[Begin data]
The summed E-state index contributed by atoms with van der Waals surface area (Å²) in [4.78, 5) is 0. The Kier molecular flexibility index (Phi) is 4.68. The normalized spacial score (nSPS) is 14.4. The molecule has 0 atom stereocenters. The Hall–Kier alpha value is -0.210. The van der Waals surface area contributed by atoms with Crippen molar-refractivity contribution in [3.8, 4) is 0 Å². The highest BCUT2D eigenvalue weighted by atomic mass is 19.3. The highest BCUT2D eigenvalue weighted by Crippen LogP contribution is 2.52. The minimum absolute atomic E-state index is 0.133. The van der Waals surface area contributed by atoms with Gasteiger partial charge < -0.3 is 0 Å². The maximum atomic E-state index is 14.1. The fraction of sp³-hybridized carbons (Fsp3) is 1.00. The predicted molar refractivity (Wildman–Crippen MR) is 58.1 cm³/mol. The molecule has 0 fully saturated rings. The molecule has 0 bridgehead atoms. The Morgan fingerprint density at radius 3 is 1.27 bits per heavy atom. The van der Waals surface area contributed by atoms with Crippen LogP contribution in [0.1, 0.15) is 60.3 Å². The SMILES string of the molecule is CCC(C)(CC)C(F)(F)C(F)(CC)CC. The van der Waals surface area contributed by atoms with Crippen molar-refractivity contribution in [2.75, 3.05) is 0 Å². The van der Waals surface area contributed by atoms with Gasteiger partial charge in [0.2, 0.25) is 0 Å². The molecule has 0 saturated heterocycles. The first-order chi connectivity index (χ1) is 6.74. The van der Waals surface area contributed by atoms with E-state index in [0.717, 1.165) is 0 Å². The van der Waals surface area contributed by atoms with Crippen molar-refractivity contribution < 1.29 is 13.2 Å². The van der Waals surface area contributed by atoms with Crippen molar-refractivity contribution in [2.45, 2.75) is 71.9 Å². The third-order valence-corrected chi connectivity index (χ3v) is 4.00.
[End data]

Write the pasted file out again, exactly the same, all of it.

The summed E-state index contributed by atoms with van der Waals surface area (Å²) in [4.78, 5) is 0. The Kier molecular flexibility index (Phi) is 4.68. The normalized spacial score (nSPS) is 14.4. The molecule has 0 atom stereocenters. The Hall–Kier alpha value is -0.210. The van der Waals surface area contributed by atoms with Crippen molar-refractivity contribution in [3.8, 4) is 0 Å². The highest BCUT2D eigenvalue weighted by atomic mass is 19.3. The highest BCUT2D eigenvalue weighted by Crippen LogP contribution is 2.52. The minimum absolute atomic E-state index is 0.133. The van der Waals surface area contributed by atoms with Gasteiger partial charge < -0.3 is 0 Å². The maximum atomic E-state index is 14.1. The fraction of sp³-hybridized carbons (Fsp3) is 1.00. The predicted molar refractivity (Wildman–Crippen MR) is 58.1 cm³/mol. The molecule has 0 fully saturated rings. The molecule has 0 bridgehead atoms. The Morgan fingerprint density at radius 3 is 1.27 bits per heavy atom. The van der Waals surface area contributed by atoms with Crippen LogP contribution in [0.1, 0.15) is 60.3 Å². The SMILES string of the molecule is CCC(C)(CC)C(F)(F)C(F)(CC)CC. The van der Waals surface area contributed by atoms with Crippen molar-refractivity contribution in [2.75, 3.05) is 0 Å². The van der Waals surface area contributed by atoms with Gasteiger partial charge in [0.2, 0.25) is 0 Å². The molecule has 0 saturated heterocycles. The first-order chi connectivity index (χ1) is 6.74. The van der Waals surface area contributed by atoms with E-state index in [0.717, 1.165) is 0 Å². The van der Waals surface area contributed by atoms with Crippen molar-refractivity contribution < 1.29 is 13.2 Å². The van der Waals surface area contributed by atoms with Crippen molar-refractivity contribution in [2.45, 2.75) is 71.9 Å². The third-order valence-corrected chi connectivity index (χ3v) is 4.00.